I know you will probably think that since your child is just “trying this out” or “just getting started,” it is better to just buy a $100 clarinet online.  Of course, this in conjunction with you will get them a better one if they stick with it.  Unfortunately, this will only make your child struggle.  It is akin to your child telling you they want to try out for the track team, so you give them a pair of flip-flops with the promise of getting them proper tennis shoes if they make the team – it just doesn’t work.


  1. Do your research – make sure you get the most bang for your buck and make the best decision for your budding musician
  2. Ask questions – it is a company’s job to answer questions for you. If they dance around or ignore inquiries, watch out.
  3. Have fun! – Music is fun for the player as well as the parent. Sure, they will be some time when you want to grab ear plugs, but encouragement and a good quality instrument go a long way!

My child joined the band!

What’s next?

           First off, we want to congratulate you on your new musician!  This is the beginning of a fun learning process for your whole family.  Luckily, this article can answer several of the questions you may have and provide you with knowledge to seek answers for any questions not addressed here.

What am I getting into?

              You’re about to embark on a wonderful journey that you can share with your child!  Music is a part of life you can learn to appreciate, even if you aren’t in the class with the instrument in your hands. Band is a wonderful tool for children to learn teamwork and the benefits of a good work ethic.  The National Association for Music Educators (NAfME) wrote an article about some key benefits of music in our schools that you can read here.  Some of the benefits include emotional development, memorization, increased coordination, and disciplinejust to name a few!  Most middle school programs have minimal after-school requirements making working with band very simple.  Sure, the sounds in the beginning will be very cringe-worthy and an ear plug investment might be wise, but their hard work and your encouragement will pay off.  No one smiles as widely as a parent at their child’s first concert – no matter how bad it sounds.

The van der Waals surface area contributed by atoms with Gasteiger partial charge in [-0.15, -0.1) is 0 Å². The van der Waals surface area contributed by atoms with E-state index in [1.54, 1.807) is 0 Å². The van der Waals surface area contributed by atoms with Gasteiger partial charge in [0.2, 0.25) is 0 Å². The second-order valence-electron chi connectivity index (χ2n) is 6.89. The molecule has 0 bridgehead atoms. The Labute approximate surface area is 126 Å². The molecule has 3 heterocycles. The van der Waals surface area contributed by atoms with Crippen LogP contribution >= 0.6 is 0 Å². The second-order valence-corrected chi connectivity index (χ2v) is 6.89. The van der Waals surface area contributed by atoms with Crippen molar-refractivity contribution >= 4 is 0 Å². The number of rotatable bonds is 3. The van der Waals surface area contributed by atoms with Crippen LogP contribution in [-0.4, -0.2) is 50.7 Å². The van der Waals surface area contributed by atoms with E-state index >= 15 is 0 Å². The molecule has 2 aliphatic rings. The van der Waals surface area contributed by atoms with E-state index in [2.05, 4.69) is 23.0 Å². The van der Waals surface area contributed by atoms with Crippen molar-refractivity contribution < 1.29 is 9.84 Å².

What do I do now?

             In order to make sure your child chooses the instrument best suited for them, sit with a professional that can assist your student with making a sound on each instrument.  Schmidt’s Music hosts a night at all of the area middle schools for this purpose.  At this event, your child has the rare opportunity to try all of the instruments offered in the band program, meet the band director, and meet some of the students they will sit next to in band!  For your convenience, representatives are there to provide rental information so you can have a better idea of what to expect financially.  Don’t worry; we have plenty of sanitizer spray so this will not be an unsanitary experience.

I know this seems like a lot to digest before your child even begins band, but we have compiled and made for your ease a check list for your beginner!  Click to download the checklist!

Is band going to be expensive?

Not at all!  Sure, it will be more than your Netflix subscription, but you’re getting a high quality instrument that will last for years and the instrument that will get your child started on their musical journey.  To set your child up for success, it is important to choose one of the approved brands.  Once the instrument has been selected by your student and approved by the band director, you will need to acquire an instrument.  If you happen to already have an instrument that is great!  If it needs any repair (cleanings, adjustments, etc.) it needs to be serviced at a reputable repair shop.  Naturally, we recommend our repair shop with five full-time repairmen.

Why do I need to clean it?

All wind instruments compile “moisture.”  This is a combination of condensation (the heat of your breath combining with the coolness of the instrument) and saliva.  Lubricants also build up and can create issues if the instrument does not have regular cleanings.  Now, most of the cleaning can be done in a bathtub at your house, but it won’t quite clean everything.

Schmidt’s Music has an ultrasonic cleaning tank.  Basically, it is a tuba-sized jewelry cleaner that uses mild chemicals and ultrasonic vibrations to get in all of the nooks and crannies of your instrument and clean it better than the bathtub!  This is primarily for brass instruments as the build-up is worse for them.  Simply having the tank isn’t enough, you want to make sure it is a professional taking care of your instrument to ensure it lasts as long as possible by taking it completely apart to make sure there is no lingering moisture or lubricant residue.